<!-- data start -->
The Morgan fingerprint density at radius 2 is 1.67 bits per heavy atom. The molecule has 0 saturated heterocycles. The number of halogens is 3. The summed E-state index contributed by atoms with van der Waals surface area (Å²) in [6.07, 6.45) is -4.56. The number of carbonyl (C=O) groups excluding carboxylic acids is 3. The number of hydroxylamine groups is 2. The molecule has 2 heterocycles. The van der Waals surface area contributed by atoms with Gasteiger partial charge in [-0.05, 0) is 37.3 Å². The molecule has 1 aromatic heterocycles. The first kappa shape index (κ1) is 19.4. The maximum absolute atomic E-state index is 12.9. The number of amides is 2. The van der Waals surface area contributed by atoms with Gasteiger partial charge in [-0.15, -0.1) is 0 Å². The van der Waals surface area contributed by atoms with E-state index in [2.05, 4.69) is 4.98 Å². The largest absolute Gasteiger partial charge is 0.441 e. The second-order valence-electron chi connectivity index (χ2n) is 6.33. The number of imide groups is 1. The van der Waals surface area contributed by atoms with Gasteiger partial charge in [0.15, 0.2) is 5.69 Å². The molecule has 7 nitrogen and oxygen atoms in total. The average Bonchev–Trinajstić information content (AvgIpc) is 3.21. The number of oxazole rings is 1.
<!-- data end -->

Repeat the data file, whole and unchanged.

The Morgan fingerprint density at radius 2 is 1.67 bits per heavy atom. The molecule has 0 saturated heterocycles. The number of halogens is 3. The summed E-state index contributed by atoms with van der Waals surface area (Å²) in [6.07, 6.45) is -4.56. The number of carbonyl (C=O) groups excluding carboxylic acids is 3. The number of hydroxylamine groups is 2. The molecule has 2 heterocycles. The van der Waals surface area contributed by atoms with Gasteiger partial charge in [-0.05, 0) is 37.3 Å². The molecule has 1 aromatic heterocycles. The first kappa shape index (κ1) is 19.4. The maximum absolute atomic E-state index is 12.9. The number of amides is 2. The van der Waals surface area contributed by atoms with Gasteiger partial charge in [-0.15, -0.1) is 0 Å². The van der Waals surface area contributed by atoms with E-state index in [2.05, 4.69) is 4.98 Å². The largest absolute Gasteiger partial charge is 0.441 e. The second-order valence-electron chi connectivity index (χ2n) is 6.33. The number of imide groups is 1. The van der Waals surface area contributed by atoms with Gasteiger partial charge in [0.15, 0.2) is 5.69 Å². The molecule has 7 nitrogen and oxygen atoms in total. The average Bonchev–Trinajstić information content (AvgIpc) is 3.21. The number of oxazole rings is 1.